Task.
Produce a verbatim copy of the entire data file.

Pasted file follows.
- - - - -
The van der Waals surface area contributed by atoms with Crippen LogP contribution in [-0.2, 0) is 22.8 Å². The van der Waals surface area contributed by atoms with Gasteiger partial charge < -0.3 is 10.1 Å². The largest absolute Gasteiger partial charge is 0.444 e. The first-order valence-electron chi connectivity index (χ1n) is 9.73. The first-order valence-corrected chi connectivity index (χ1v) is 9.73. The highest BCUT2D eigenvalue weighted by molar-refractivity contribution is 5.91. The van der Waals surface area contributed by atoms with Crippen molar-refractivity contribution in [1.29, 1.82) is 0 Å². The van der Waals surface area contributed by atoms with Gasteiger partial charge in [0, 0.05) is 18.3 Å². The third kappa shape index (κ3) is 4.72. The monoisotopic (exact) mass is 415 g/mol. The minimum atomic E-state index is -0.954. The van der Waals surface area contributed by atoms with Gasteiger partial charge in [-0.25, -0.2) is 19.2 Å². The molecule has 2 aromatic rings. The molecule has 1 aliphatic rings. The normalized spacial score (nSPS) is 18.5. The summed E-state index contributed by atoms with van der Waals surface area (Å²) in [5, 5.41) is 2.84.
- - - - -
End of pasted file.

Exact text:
The van der Waals surface area contributed by atoms with Crippen LogP contribution in [-0.2, 0) is 22.8 Å². The van der Waals surface area contributed by atoms with Gasteiger partial charge < -0.3 is 10.1 Å². The largest absolute Gasteiger partial charge is 0.444 e. The first-order valence-electron chi connectivity index (χ1n) is 9.73. The first-order valence-corrected chi connectivity index (χ1v) is 9.73. The highest BCUT2D eigenvalue weighted by molar-refractivity contribution is 5.91. The van der Waals surface area contributed by atoms with Crippen molar-refractivity contribution in [1.29, 1.82) is 0 Å². The van der Waals surface area contributed by atoms with Gasteiger partial charge in [0, 0.05) is 18.3 Å². The third kappa shape index (κ3) is 4.72. The monoisotopic (exact) mass is 415 g/mol. The minimum atomic E-state index is -0.954. The van der Waals surface area contributed by atoms with Gasteiger partial charge in [-0.25, -0.2) is 19.2 Å². The molecule has 2 aromatic rings. The molecule has 1 aliphatic rings. The normalized spacial score (nSPS) is 18.5. The summed E-state index contributed by atoms with van der Waals surface area (Å²) in [5, 5.41) is 2.84.